• More than 2.6 million cases in all 50 states, U.S. territories and Washington, D.C., have been reported.

Most Up To Date Numbers from CDC HERE
Wednesday, July 1, 2020 Current Statistics

  • 52,865 reported cases.
  • 2,876 deaths.
  • 7,911 hospitalizations and 2,008 ICU admissions.

Gov. Mike DeWine re: Mandatory Masks in Dayton

“I support Mayor Whaley's and Dayton's decision to require the use of masks in public places. It’s an appropriate and welcome response to increasing numbers of COVID-19 cases in their area. Masks are recommended by the CDC and medical professionals to help protect other people. Wearing a mask will allow us to help keep businesses open and help prevent further spikes. I encourage other communities to consider following Dayton's lead."
Hamilton County by the Numbers

On Wednesday, July 1, Hamilton County Commission President Denise Driehaus and Interim Health Director Greg Kestermann addressed the county's increase in positive cases during this morning's press conference. A chart visualizing the increase is attached.
Hamilton County Commission President Denise Driehaus

  • Seeing significant surge in Hamilton County (see attached chart):
o 5,010 positive COVID cases.
o 703 hospitalizations had been dropping, but now are up.
o 198 deaths.
  • THC dashboard said hospitalizations and ICU are under 80% occupancy. 37.4% of those hospitalizations are under age 40. This is an increase and troublesome because younger patients with COVID can develop long-term respiratory issues.
  • To remain open, we must redouble our effort. Wear a mask, keep social distance, wash hands. Please celebrate July 4th safely.
  • Anecdotally, I have heard from contact tracers that one spread occurred after a baby shower, another after a birthday party. The guests at the parties did not social distance or mask. Even for private gatherings, you must continue to practice safe distancing and wear a mask.
  • We have pop up testing sites, staffed by the Ohio National Guard, in hot spots in the county: 45231, 45240 zip codes. Go to for a map of all testing sites.

Greg Kesterman, Interim Director, Hamilton County Public Health

  • Now is not time to get your guard down. If you get together with others, please do so safely.
  • Reproductive number is at 1.12 (last week was at 1.45). When the number is above 1.0, the virus spread is growing. When the number is below 1.0, the virus spread is shrinking. 

Judge Kubicki, Presiding Judge, Common Pleas Court

  • Restarting Jury trials. Using Plexiglas to separate jury participants.
  • If called to serve as a juror, please serve so we can administer justice.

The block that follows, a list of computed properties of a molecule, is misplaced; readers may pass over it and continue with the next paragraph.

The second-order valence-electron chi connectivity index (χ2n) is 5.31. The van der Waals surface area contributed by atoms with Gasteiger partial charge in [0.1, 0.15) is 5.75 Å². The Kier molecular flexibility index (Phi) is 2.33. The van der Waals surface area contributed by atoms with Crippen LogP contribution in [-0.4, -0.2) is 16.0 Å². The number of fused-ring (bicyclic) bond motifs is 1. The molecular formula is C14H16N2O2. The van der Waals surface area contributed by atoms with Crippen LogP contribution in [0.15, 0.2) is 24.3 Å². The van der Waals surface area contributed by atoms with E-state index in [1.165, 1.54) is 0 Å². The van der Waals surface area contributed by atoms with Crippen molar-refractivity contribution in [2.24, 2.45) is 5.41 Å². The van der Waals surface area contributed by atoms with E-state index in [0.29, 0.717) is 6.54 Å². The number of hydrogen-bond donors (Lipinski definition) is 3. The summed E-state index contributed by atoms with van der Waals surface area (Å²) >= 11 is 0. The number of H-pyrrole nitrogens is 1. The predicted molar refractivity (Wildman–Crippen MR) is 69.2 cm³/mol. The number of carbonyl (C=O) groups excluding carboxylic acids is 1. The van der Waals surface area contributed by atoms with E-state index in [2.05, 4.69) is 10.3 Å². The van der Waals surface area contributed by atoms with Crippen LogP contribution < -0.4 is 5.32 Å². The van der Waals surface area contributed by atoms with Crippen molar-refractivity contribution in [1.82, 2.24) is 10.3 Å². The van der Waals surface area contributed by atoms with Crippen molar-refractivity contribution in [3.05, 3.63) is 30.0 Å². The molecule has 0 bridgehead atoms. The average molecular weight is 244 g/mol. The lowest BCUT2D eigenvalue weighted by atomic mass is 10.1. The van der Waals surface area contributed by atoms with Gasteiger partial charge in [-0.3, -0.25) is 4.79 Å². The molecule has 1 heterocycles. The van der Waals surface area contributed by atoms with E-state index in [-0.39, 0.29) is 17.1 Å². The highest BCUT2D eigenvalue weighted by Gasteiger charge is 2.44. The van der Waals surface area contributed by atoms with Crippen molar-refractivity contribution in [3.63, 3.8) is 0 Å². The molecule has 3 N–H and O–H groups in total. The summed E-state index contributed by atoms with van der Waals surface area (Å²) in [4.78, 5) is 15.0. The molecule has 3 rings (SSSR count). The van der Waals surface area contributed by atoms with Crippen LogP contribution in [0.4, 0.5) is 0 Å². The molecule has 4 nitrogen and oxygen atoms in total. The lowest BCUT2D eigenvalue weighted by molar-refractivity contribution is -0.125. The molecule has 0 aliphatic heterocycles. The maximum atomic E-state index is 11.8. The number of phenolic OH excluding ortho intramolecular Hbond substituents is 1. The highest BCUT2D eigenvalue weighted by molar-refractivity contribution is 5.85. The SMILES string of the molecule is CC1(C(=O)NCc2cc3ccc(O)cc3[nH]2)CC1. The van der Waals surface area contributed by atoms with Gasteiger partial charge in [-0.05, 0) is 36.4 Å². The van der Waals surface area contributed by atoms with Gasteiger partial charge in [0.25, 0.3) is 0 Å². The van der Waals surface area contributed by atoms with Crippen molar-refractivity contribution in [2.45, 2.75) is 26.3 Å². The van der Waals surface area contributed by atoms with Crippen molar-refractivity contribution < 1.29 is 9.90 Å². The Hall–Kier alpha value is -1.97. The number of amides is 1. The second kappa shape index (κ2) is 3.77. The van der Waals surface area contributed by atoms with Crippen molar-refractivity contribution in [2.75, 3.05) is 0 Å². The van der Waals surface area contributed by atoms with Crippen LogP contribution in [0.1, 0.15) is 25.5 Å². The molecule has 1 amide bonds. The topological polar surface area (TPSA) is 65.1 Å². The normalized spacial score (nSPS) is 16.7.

• Anyone entering courthouse will be temperature checked, must wear a mask, keep 6’ distance and use hand sanitizer • No COVID outbreaks at courthouse or jail.

(Thanks to Government Strategies Group, LLC for much of this information)
Broadway to Remain Closed for the Rest of 2020
On Monday, it was announced that the Broadway League will be keeping  theaters closed for the rest of the year , with the hope that it will be safe to reopen early in 2021. Actors’ Equity (AEA), led by President Kate Shindle, released a  statement  reaffirming the need for a  nationwide relief plan for the arts . “Countless regional theaters have made the exact same decision as Broadway, and are voluntarily postponing their seasons and putting the safety and health of their audiences and workers first. These responsible decisions mean that the industry will need support so that when it is safe to reopen, the arts can go back to work and help the entire economy recover,” said Brandon Lorenz, Actors' Equity's national director of communications and public policy.

Actors’ Equity is calling for an emergency $4 billion in supplemental funding for the National Endowment for the Arts (NEA), National Endowment for the Humanities and Corporation for Public Broadcasting, low-interest loans for theaters that do not qualify for NEA funding and restoring the business tax deduction for the purchase of live entertainment tickets. The Broadway industry directly  contributed $14.7 billion to the economy  and supported nearly 100,000 jobs in New York City in 2018–19.
COVID-19 Demanded Change
Dear United Way friends,

For more than 100 years, United Way of Greater Cincinnati funded programs and agencies that changed this region for the better. We convened diverse groups to tackle the community’s most deep-rooted problems, achieving results no one entity could achieve on its own. We’ve shown United is truly  the way  to help. 

Rarely do we step into the area of direct relief. COVID-19 demanded it. 

Partnering with old friends, we delivered $160,000 in gift cards to nearly 4,000 local residents.

As former director of Hamilton County Job and Family Services, I knew the wait for food assistance might be long given the large number of people losing jobs and entering the public assistance system. I also knew those waiting families would have immediate needs. 

We connected with JFS and formed a public-private partnership, supplying families with $94,000 in grocery gift cards to help while they waited for paperwork to be processed and cards to be mailed.